Acupuncture isn’t magic (although it usually feels like it is). Acupuncture stimulates your body to heal itself. If you don’t have the nutrients, the building blocks for healing, then how can you heal? Or, if you have the nutrients but you are stagnant and sluggish, how can these nutrients get where they need to go? This is a tricky subject because when you are out of balance, you tend to crave foods that will just make you feel worst in the long run. For example, hot headed people often consume too much alcohol, caffeine, and spicy food, and people with blood sugar imbalances or candida overgrowth usually crave sugar. If you are eating the wrong foods for your body, you will not get the full benefits from you acupuncture treatments. That’s why I like to steer my patients towards learning about TCM dietary therapy. It’s a holistic way of viewing food that helps explain why certain diets work for some people, but not for others. It’s not trendy. Instead, it’s based on traditional wisdom in harmony with the abundant gifts from the earth.
TCM dietary therapy is based on an eastern understanding of how various foods and cooking methods influence someone’s health. Different body types and constitutions are also factored in to a personalized nutrition plan for each person. This is a big topic, to be sure, and the information provided here is meant to compliment your acupuncture treatments, not for self-diagnosis. There are many great books on this topic. Healing with Whole Foods by Paul Pitchford is my go-to resource, but search “TCM Nutrition” on Amazon.com and you’ll find a bunch. Regardless, a good place to start learning about eastern nutrition and TCM dietary therapy is to consider the nature of different types of food and what effect they have on your body. The main things to consider are their temperature and flavor.
-Choose foods and cooking styles for their warming or cooling properties, as appropriate for the season and your body’s needs
-Eat all the Five Flavors every day for balance and nourishment.
Foods have an inherent temperature. Phrases like “cool as a cucumber” and “hot chili pepper” point to what we already know. Some foods cool us, some warm us, and some are neutral. Temperature exists on a continuum. The foods traditionally eaten in colder months tend to be warming, and those grown in summer are cooling. (Hint: Eat locally grown foods in season!). Cooking, refrigerating, and fermenting all effect the inherent temperature. Fermenting and cooking foods warms them. Foods are coolest in their raw state, and just out of the fridge. Ice-cold foods and drinks are rarely, if ever, recommended.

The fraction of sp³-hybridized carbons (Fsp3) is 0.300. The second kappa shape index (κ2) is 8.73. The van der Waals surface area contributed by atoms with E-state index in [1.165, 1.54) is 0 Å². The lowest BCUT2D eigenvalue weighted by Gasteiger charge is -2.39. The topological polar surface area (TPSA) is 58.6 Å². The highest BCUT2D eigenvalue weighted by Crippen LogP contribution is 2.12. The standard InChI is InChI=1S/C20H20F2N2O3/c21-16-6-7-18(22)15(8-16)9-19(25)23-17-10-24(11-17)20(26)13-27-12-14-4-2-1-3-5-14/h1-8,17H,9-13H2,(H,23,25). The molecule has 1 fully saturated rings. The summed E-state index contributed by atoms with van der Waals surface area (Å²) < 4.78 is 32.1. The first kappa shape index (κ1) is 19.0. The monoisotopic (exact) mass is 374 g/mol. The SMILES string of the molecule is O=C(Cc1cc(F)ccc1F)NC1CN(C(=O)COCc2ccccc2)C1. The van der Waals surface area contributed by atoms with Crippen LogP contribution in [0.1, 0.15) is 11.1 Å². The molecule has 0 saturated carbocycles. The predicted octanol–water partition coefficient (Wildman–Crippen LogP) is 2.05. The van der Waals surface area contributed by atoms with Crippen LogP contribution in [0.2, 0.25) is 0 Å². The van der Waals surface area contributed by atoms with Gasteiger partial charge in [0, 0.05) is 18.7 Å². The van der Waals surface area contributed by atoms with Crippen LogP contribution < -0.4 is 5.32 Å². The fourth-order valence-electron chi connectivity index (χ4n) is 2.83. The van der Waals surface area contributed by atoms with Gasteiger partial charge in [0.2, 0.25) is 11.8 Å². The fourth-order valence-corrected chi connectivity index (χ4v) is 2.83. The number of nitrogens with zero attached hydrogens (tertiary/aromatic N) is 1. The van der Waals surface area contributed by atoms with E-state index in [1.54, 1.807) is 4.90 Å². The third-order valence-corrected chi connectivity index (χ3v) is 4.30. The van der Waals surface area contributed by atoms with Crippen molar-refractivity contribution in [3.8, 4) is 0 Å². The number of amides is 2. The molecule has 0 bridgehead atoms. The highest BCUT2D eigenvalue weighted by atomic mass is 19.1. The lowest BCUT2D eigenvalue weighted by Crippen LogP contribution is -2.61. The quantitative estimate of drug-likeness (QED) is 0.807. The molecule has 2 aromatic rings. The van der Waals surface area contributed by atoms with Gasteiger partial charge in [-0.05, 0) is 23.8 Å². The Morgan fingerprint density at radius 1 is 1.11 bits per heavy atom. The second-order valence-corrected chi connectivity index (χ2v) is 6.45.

Signs that warming foods are needed: trouble getting or staying warm, feeling lethargic, loose stools (usually), pale complexion
Signs that cooling foods are needed: feeling hot tempered, tension headaches, feeling agitated, constipation (usually), ruddy complexion
The first Chinese medicine theory I ever learned was the Five Elements, or Five Phases. This theory shows how everything is interconnected and interrelated in a dynamic, constantly shifting relationship.
Here is a chart of the five elements that shows corresponding flavors, organ systems, seasons, and emotions. Everything within an element group is related, and there are relationship patterns between the five elements. In TCM, these are actually called the five phases instead of the five elements. “Elements” sounds static. “Phases” is more appropriate because there is constant movement and flow in these relationships.
Acupuncturists use this model to help restore health. We use needles, herbs and bodywork to adjust these relationships so that everyone is happy. When all your organs are happy and getting what they need, then you will experience health.
Nutrition is another way to make your organs happy. Each organ has a flavor that nourishes them, and flavors that can harm them if eaten in excess. Nutrition is something you can use every day.
As you can see, “Sweet-Earth-Spleen” is in the center of the chart. These foods form the foundation of your diet. The other flavors all need to be present in your diet, and can be strategically used to promote health and balance.
If you’ve received a TCM diagnosis from a licensed acupuncturist, the corresponding dietary guidelines can assist you on your path back to balance and health.